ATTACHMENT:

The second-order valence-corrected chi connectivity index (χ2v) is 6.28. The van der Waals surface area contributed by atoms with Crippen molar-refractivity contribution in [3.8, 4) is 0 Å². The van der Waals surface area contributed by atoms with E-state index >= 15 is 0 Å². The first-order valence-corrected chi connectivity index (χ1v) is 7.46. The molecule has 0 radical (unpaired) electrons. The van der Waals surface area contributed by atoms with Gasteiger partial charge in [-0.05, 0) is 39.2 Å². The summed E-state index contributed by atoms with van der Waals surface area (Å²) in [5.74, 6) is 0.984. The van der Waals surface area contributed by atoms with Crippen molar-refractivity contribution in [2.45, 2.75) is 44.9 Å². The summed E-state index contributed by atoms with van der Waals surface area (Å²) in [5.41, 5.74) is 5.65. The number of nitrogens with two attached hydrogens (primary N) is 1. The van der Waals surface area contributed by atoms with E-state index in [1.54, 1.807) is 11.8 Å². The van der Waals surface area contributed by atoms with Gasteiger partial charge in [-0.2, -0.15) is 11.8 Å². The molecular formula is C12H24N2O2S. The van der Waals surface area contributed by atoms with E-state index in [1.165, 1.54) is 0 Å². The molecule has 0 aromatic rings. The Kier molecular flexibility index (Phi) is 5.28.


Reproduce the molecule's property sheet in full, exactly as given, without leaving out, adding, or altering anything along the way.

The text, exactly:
The second-order valence-corrected chi connectivity index (χ2v) is 6.28. The van der Waals surface area contributed by atoms with Crippen molar-refractivity contribution in [3.8, 4) is 0 Å². The van der Waals surface area contributed by atoms with E-state index >= 15 is 0 Å². The first-order valence-corrected chi connectivity index (χ1v) is 7.46. The molecule has 0 radical (unpaired) electrons. The van der Waals surface area contributed by atoms with Gasteiger partial charge in [-0.05, 0) is 39.2 Å². The summed E-state index contributed by atoms with van der Waals surface area (Å²) in [5.74, 6) is 0.984. The van der Waals surface area contributed by atoms with Crippen molar-refractivity contribution in [2.45, 2.75) is 44.9 Å². The summed E-state index contributed by atoms with van der Waals surface area (Å²) in [5.41, 5.74) is 5.65. The number of nitrogens with two attached hydrogens (primary N) is 1. The van der Waals surface area contributed by atoms with E-state index in [1.54, 1.807) is 11.8 Å². The van der Waals surface area contributed by atoms with Gasteiger partial charge in [-0.2, -0.15) is 11.8 Å². The molecular formula is C12H24N2O2S. The van der Waals surface area contributed by atoms with E-state index in [1.165, 1.54) is 0 Å². The molecule has 0 aromatic rings. The Kier molecular flexibility index (Phi) is 5.28.